What is a green building? If you ask my daughter, I’m sure she would say that if the building is painted green then it is a green building. And, frankly, it’s hard to argue with that. However, in the building design world a green building is a building that is energy efficient. But how do you measure when a building is energy efficient enough to be green? That is where codes and standards come in.
In the past, various organization developed ways to measure energy efficiency. The most well known may be the LEED system. This system grants building owners points for various energy efficient measures and then rates that building on their scale (platinum, gold, etc.). You may have seen LEED plaques in building lobbies saying what level the building earned. Other organizations publish codes that include minimum requirements for energy efficiency. An engineer can then compare the building design to the code baseline (a building built with the minimum requirements) and calculate how much more money or energy is saved by the actual building. This number can be use to then rate the building. A lot of incentives such as utility rebates use this latter method to calculate energy savings.
Recently, ASHRAE announced that their standard for green buildings, called ASHRAE Standard 189.1, will soon be aligned with the International Code Council’s (ICC) International Green Construction Code (IgCC). The combination of these codes allows designers to have a way to compare their buildings to a single baseline which simplifies the process for demonstrating energy efficiency. The compiled code will officially become the 2018 IgCC and coined “IgCC Powered by 189.1.” The ASHRAE Standard 189.1 committee will continue revising the standard so it can provide technical content for the IgCC, with ICC responsible for the administrative sections and publication. Once released, the United States Green Building Council (USGBC) will be conducting an analysis of the measures from the IgCC and compare them to LEED requirements to see if further alignments are possible.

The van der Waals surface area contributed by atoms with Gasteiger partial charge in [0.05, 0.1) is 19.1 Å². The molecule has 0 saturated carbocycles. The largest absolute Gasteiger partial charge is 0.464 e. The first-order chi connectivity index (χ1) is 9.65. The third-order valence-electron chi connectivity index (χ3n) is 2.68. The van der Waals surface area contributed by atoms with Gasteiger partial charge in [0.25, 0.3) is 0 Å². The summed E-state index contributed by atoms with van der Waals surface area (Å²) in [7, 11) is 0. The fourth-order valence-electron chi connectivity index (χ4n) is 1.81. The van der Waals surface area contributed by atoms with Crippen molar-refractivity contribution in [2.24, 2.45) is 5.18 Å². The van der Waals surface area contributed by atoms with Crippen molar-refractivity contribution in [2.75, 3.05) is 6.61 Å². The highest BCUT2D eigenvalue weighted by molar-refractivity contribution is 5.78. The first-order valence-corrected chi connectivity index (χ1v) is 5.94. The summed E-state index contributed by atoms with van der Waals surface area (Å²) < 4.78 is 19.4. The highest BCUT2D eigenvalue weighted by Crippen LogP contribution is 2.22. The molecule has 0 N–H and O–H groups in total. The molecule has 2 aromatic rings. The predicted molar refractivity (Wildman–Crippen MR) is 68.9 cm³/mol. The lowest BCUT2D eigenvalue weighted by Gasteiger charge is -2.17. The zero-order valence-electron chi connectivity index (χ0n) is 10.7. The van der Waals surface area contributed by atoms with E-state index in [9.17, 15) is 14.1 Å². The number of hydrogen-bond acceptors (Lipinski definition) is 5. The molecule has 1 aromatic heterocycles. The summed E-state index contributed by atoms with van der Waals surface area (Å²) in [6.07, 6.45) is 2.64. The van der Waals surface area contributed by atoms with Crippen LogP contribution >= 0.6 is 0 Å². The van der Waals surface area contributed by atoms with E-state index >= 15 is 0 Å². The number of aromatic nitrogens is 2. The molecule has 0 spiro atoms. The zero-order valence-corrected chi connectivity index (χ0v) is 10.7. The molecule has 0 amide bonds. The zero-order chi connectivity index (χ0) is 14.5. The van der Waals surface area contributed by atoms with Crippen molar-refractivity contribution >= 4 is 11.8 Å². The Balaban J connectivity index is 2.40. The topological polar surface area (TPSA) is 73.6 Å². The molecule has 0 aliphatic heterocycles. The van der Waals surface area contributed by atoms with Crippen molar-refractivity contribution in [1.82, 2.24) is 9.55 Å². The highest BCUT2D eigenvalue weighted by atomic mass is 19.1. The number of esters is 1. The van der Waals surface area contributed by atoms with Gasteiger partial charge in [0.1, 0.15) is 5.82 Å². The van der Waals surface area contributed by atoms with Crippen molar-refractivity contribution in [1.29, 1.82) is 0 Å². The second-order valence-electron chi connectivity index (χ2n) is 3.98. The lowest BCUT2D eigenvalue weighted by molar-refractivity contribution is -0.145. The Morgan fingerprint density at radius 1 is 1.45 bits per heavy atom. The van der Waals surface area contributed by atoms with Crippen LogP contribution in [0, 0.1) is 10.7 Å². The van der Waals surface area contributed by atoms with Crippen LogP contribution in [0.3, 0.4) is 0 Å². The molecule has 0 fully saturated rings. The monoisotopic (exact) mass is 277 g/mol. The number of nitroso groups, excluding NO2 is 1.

Forward Engineers specializes in energy efficient design and can can assist you in certifying your new project under green design standards. If you are seeking to work with an engineering firm that is client-centered and strives to provides services that are on time, on budget and exceed expectations, please contact us. We would love to work with you on your next project!